Any tool thing, makes sense. I think the very, the most refreshing part of this call for me and kind of understanding what you're trying to achieve by using the support of a tool because that's what this is all about is the fact that as a designer, you're able to leverage a tool that allows you to be a designer as you're doing content. You know what I mean? Because there's, there are both things happening. It's a great place to do content, but it's a great place to visualize. And by visualize, I mean, organize, organize and that kind of visualization of data, right? Because there's, there's also there's an aesthetic, the organization of information and that is something that a tool like this allows you to do. And I guess in that sense, you know, scratch that itch of being a, being a designer and yet being a manager and a leader where you have to actually convey information, right? And also nudge people along workflow. So this was fantastic. I'm happy with like what I have learned from you and how you're using this tool. But is there anything else that you would like to share about about, you know, being a, a designer and how notion or any other support allows you to do your job better?
Oh, yeah. So I think first of all, as I said, like, you know, as a designer. And I mean, notion is not like an uncommon tool between designers. Many people send their portfolios and other things on notion. I think for me, for any designer, right? I mean, a designer is someone who's just trying to make the world better one step at a time, right? So the main thing for a designer is they need a space of a canvas, right, to put their ideas. Now, whether the idea comes in a written form, whether it comes in some sort of a white board where you can do that, everything is fine, right? But I think what happen at a manager level or I would say like, you know, when I'm going up the ladder also is that I need to find ways where the idea is scalable. I think as you mentioned it, the idea is trackable. I'm a big person who you know, on, on like how do you track the thing because it's very easy to get lost. It's very easy to make a laundry list, right? So for me, any sort of mechanism that allows for some sort of a tracking space, right? That allows for shareability. So like as I said that I, I make a lot of notes right, now, all the notes may not be useful for you. I may overwhelm you if I share it, right? So just let me share this one block of the things so that, you know, you can do that. I know, you know, like now I need to find out what have I shared with you. For me, something like notion allows me. It's like, OK, this has been shared with Taapsi, this part has been shared, but the rest of the things are not being shared. Or I'm feeling very generous, like, let me share the entire book notes with you sort of a thing. So I think that is what I like about notion and what I think as a designer, I'm trying to do. But, but at the same time, I'm very cognizant of the fact that every different company has their own relationship with certain softwares, right? Like the, like currently I'm seeing the rise within cultures, like, you know, let's have Confluence and Jira and other things. So, in fact, one of the questions I had day before yesterday was that if I'm building you know, a playbook for the company that I'm working right now for, should I do it on notion? Because then I'll have to use my personal account and that, or I'll have to ask for license or should I just do it on the you know, a tool like Confluence? And I think for me, it was actually an exciting challenge because if I could convert this, you know, certain frameworks and certain new frameworks in that and figure out that you know that okay this works and figure out more things about the tool that can help, it tells me that, you know, the playbooks that I've been creating are actually tool agnostic and at the same time, they're evolving itself, right? And that is always an exciting thing for a designer because, you know, when you're not tied up to the medium but to the matter. Right. Yeah.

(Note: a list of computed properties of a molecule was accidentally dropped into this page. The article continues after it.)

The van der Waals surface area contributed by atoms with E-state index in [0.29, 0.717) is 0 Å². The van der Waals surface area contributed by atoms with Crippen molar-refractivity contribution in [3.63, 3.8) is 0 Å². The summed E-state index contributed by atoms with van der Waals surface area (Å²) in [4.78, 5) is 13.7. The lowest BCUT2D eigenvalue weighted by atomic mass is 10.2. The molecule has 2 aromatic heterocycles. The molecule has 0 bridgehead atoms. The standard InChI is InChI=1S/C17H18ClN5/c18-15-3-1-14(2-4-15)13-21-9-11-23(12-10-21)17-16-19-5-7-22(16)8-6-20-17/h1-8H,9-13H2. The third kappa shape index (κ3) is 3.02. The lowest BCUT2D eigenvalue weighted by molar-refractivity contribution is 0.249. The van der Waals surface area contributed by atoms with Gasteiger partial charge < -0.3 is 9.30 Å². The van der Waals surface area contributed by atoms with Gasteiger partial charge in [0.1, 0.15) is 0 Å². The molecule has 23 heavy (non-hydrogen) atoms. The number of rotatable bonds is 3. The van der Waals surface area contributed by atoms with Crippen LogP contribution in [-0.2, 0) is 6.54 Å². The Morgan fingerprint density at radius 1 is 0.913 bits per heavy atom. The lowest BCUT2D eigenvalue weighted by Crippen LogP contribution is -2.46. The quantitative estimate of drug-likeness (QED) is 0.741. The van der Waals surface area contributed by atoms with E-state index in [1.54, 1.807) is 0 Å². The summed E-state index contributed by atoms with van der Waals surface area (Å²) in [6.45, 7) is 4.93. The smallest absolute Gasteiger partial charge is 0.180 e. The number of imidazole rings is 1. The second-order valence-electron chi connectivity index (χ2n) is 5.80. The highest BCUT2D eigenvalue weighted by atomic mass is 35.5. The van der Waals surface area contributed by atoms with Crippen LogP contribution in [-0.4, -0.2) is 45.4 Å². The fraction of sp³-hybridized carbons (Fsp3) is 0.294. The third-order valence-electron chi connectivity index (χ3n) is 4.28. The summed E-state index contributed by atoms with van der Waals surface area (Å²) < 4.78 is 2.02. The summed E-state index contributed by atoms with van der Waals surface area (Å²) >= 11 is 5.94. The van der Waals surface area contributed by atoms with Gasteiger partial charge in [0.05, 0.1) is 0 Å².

Absolutely. Anupriy, his was fantastic. Thank you so much for you know, sharing your insights on how you work, but also how a tool like Notion is enabling that. Because I think just like I said, getting into the weeds of how you run your life, your work life is, is something that we wouldn’t otherwise would have the, we wouldn't have the luxury to do. So I really appreciate your time. And you know, I know today is a Saturday, so I'm hoping you've got good Saturday plans for this evening. And thanks again.
Thanks. Thanks, Taapsi. I think it was really lovely and it's always interesting because these things are so intuitive to yourself. You don't really think about presenting it. It's very personal. So, it really helps in doing that. I'll be really happy if it helps anyone and all and I'm looking forward for more episodes on your channel. Yeah, thanks so much.
Have a good one. Thank you. Thank you. Bye bye.